HALLOWELL – Maine’s new governor and Legislature will do well to reread the Maine Sunday Telegram’s recent investigative series, “What is welfare?”

Like the sun slicing through a dense Maine fog, reporter John Richardson exploded myths, replaced anecdotes and innuendo with facts, and provided illuminating insights policymakers can use to restructure the programs that keep hardworking Maine people out of poverty.

By thoughtfully describing the complex federal and state programs Maine uses to meet these needs, the series helped to explain the recent anger, frustration and heated rhetoric over perceived faults in the existing system.

It was no surprise that by a margin of 55 percent to 15 percent in the Maine Today Media poll, Mainers agreed the state should provide temporary food and housing assistance when people are in need.

Mainers have always taken care of one another and will extend a helping hand when their neighbors fall on hard times. They also recognize that the people these programs serve are just like them but they need a little help to pay the rent, put food on the table and get health care for their kids.

With data and personal stories, the series demonstrated that:

  • Those most dependent on these programs are elderly or disabled and cannot work.
  • Most of the 56,000 Mainers unemployed in this deep recession would much rather work than seek government assistance.
  • Hundreds of thousands have jobs, but their incomes remain too low to cover all of their basic needs.
  • The 150,000 Mainers who live below the poverty level include many women and their children as well as elders and disabled people.

The series also illustrated that Maine has done a good job keeping administrative costs low to reach a larger proportion of families in need than in many states.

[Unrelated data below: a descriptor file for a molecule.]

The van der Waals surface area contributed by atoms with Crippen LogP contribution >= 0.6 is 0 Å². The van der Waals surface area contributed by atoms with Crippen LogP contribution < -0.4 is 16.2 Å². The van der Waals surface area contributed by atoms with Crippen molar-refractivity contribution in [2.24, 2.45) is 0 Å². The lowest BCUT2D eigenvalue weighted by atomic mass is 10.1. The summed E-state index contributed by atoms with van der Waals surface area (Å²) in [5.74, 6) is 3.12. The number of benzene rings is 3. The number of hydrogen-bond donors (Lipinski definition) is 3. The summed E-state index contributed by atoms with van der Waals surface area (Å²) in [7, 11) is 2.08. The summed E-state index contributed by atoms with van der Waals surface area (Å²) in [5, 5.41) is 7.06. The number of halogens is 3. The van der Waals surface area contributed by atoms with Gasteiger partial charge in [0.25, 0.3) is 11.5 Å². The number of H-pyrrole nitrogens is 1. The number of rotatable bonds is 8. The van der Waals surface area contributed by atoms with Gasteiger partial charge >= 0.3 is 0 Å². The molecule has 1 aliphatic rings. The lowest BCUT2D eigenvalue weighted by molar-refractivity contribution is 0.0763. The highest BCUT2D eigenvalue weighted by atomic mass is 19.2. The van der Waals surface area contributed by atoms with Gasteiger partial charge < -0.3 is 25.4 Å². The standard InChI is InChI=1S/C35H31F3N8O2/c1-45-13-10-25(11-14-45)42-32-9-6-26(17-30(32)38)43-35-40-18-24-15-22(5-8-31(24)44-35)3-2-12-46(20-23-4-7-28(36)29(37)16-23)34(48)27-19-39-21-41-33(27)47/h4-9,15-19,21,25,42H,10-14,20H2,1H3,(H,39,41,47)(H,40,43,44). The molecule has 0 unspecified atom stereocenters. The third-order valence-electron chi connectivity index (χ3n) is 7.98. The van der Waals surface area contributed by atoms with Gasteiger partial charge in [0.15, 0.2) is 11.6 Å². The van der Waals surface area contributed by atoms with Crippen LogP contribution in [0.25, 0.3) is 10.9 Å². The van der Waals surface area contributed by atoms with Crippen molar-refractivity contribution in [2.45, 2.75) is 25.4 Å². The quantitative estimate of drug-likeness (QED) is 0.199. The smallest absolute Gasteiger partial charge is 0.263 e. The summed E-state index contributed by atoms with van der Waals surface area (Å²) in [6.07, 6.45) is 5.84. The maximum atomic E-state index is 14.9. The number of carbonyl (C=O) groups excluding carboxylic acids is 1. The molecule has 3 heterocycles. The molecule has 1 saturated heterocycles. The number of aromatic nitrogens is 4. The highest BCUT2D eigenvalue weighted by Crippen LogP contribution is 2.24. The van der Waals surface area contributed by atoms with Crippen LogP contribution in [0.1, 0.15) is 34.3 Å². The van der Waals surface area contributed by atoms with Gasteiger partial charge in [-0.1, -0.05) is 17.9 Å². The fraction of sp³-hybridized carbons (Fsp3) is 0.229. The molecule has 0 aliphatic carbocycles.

Policymakers will decide whether this in itself is a success or not, but most Mainers would question the wisdom of giving up federally funded benefits that help Mainers avoid hunger and homelessness.

They must also not lose sight of the ripple effect these programs have throughout Maine’s economy. In the depth of the recession, food stamps pumped more than $350 million in federal funds annually into the state’s economy.

These funds helped not only the families at risk of hunger but also their grocers, farmers, and communities.

The program generating the most controversy is Temporary Assistance for Needy Families. TANF is a lifeline to some 14,234 households, with 25,127 children.

It cost the state $24.6 million in 2010, just over 1 percent of the General Fund budget.

comparison, eight businesses alone received property tax refunds totaling almost $25 million in 2009 under the Business Equipment Tax Reimbursement program.

As the series points out, we spend a much larger share of the state’s General Fund budget on MaineCare, our system to provide health coverage with federal Medicaid funds.

Critics complain that under the existing system hospitals are underpaid (even though they receive about 23 percent of Maine state and federal Medicaid funds) and that too many people are eligible for MaineCare.

These complaints ignore the stubborn facts that health care costs for everyone in Maine are among the highest in the country, and that the majority of MaineCare expenses are spent on the elderly and disabled (60 percent) and children (22 percent).

The Telegram’s series made it clear that rather than trying to place blame, we need to focus on reevaluating programs to improve and make them even more effective.

We must assure that Mainers who want to work won’t lose health care or other assistance that keeps them from slipping into poverty.

The series is must reading for every state policy-maker.

It will prepare them as they face the challenge of balancing our limited financial resources and our values to provide a hand up to people in need during hard times and offer every Mainer the chance to prosper as our economy recovers.


– Special to the Telegram